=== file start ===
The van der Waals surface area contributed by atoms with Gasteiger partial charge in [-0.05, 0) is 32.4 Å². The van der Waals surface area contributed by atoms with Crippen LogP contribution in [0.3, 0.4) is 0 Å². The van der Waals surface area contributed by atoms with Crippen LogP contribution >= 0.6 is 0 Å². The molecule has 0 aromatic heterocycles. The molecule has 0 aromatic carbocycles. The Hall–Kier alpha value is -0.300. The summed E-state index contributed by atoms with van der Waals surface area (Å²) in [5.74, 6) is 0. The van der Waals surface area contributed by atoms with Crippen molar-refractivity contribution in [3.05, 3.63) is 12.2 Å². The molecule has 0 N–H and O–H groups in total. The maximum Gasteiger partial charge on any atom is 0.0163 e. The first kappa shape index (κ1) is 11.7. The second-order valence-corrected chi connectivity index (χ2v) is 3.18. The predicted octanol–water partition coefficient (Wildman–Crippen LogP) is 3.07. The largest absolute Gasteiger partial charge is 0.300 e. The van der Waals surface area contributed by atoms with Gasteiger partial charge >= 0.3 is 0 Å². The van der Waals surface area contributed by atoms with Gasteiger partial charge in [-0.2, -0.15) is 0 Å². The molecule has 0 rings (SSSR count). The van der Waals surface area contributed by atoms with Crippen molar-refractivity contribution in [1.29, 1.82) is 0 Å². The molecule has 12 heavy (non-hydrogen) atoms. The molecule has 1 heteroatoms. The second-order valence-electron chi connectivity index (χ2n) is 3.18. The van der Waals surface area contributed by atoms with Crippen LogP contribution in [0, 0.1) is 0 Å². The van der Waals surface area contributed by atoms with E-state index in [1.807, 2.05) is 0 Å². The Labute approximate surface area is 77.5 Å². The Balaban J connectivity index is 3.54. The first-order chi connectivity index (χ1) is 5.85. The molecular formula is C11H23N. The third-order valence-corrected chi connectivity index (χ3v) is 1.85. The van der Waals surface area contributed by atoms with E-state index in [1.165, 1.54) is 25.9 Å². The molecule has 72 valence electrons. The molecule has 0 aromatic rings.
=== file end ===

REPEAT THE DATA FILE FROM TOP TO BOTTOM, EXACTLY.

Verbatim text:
The van der Waals surface area contributed by atoms with Gasteiger partial charge in [-0.05, 0) is 32.4 Å². The van der Waals surface area contributed by atoms with Crippen LogP contribution in [0.3, 0.4) is 0 Å². The van der Waals surface area contributed by atoms with Crippen LogP contribution >= 0.6 is 0 Å². The molecule has 0 aromatic heterocycles. The molecule has 0 aromatic carbocycles. The Hall–Kier alpha value is -0.300. The summed E-state index contributed by atoms with van der Waals surface area (Å²) in [5.74, 6) is 0. The van der Waals surface area contributed by atoms with Crippen molar-refractivity contribution in [3.05, 3.63) is 12.2 Å². The molecule has 0 N–H and O–H groups in total. The maximum Gasteiger partial charge on any atom is 0.0163 e. The first kappa shape index (κ1) is 11.7. The second-order valence-corrected chi connectivity index (χ2v) is 3.18. The predicted octanol–water partition coefficient (Wildman–Crippen LogP) is 3.07. The largest absolute Gasteiger partial charge is 0.300 e. The van der Waals surface area contributed by atoms with Gasteiger partial charge >= 0.3 is 0 Å². The van der Waals surface area contributed by atoms with Gasteiger partial charge in [-0.2, -0.15) is 0 Å². The molecule has 0 rings (SSSR count). The van der Waals surface area contributed by atoms with Crippen molar-refractivity contribution in [1.29, 1.82) is 0 Å². The molecule has 12 heavy (non-hydrogen) atoms. The molecule has 1 heteroatoms. The second-order valence-electron chi connectivity index (χ2n) is 3.18. The van der Waals surface area contributed by atoms with Crippen LogP contribution in [0, 0.1) is 0 Å². The van der Waals surface area contributed by atoms with E-state index in [1.807, 2.05) is 0 Å². The Labute approximate surface area is 77.5 Å². The Balaban J connectivity index is 3.54. The first-order chi connectivity index (χ1) is 5.85. The molecular formula is C11H23N. The third-order valence-corrected chi connectivity index (χ3v) is 1.85. The van der Waals surface area contributed by atoms with E-state index in [1.165, 1.54) is 25.9 Å². The molecule has 72 valence electrons. The molecule has 0 aromatic rings.